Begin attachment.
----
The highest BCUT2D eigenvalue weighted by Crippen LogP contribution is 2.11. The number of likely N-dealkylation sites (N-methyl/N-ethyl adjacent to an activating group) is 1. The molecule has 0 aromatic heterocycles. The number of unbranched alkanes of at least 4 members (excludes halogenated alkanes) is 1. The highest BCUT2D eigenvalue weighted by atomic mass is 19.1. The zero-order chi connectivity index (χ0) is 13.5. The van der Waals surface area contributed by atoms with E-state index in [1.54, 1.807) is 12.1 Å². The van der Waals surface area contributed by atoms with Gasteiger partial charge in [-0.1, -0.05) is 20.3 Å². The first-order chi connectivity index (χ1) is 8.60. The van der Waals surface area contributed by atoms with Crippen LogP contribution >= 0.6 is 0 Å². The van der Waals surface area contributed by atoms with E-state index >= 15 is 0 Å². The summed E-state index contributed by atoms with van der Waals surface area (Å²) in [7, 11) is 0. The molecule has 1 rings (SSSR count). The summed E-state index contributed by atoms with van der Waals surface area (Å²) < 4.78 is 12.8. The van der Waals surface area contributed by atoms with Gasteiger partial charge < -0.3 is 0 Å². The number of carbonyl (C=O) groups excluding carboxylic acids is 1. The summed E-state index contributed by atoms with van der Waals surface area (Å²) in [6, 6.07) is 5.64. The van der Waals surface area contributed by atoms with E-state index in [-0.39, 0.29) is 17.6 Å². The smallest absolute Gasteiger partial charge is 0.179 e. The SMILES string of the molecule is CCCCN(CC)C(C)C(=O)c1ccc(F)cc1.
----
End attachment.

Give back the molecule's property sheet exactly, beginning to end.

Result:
The highest BCUT2D eigenvalue weighted by Crippen LogP contribution is 2.11. The number of likely N-dealkylation sites (N-methyl/N-ethyl adjacent to an activating group) is 1. The molecule has 0 aromatic heterocycles. The number of unbranched alkanes of at least 4 members (excludes halogenated alkanes) is 1. The highest BCUT2D eigenvalue weighted by atomic mass is 19.1. The zero-order chi connectivity index (χ0) is 13.5. The van der Waals surface area contributed by atoms with E-state index in [1.54, 1.807) is 12.1 Å². The van der Waals surface area contributed by atoms with Gasteiger partial charge in [-0.1, -0.05) is 20.3 Å². The first-order chi connectivity index (χ1) is 8.60. The van der Waals surface area contributed by atoms with Crippen LogP contribution >= 0.6 is 0 Å². The van der Waals surface area contributed by atoms with E-state index >= 15 is 0 Å². The summed E-state index contributed by atoms with van der Waals surface area (Å²) in [7, 11) is 0. The molecule has 1 rings (SSSR count). The summed E-state index contributed by atoms with van der Waals surface area (Å²) < 4.78 is 12.8. The van der Waals surface area contributed by atoms with Gasteiger partial charge < -0.3 is 0 Å². The number of carbonyl (C=O) groups excluding carboxylic acids is 1. The summed E-state index contributed by atoms with van der Waals surface area (Å²) in [6, 6.07) is 5.64. The van der Waals surface area contributed by atoms with E-state index in [-0.39, 0.29) is 17.6 Å². The smallest absolute Gasteiger partial charge is 0.179 e. The SMILES string of the molecule is CCCCN(CC)C(C)C(=O)c1ccc(F)cc1.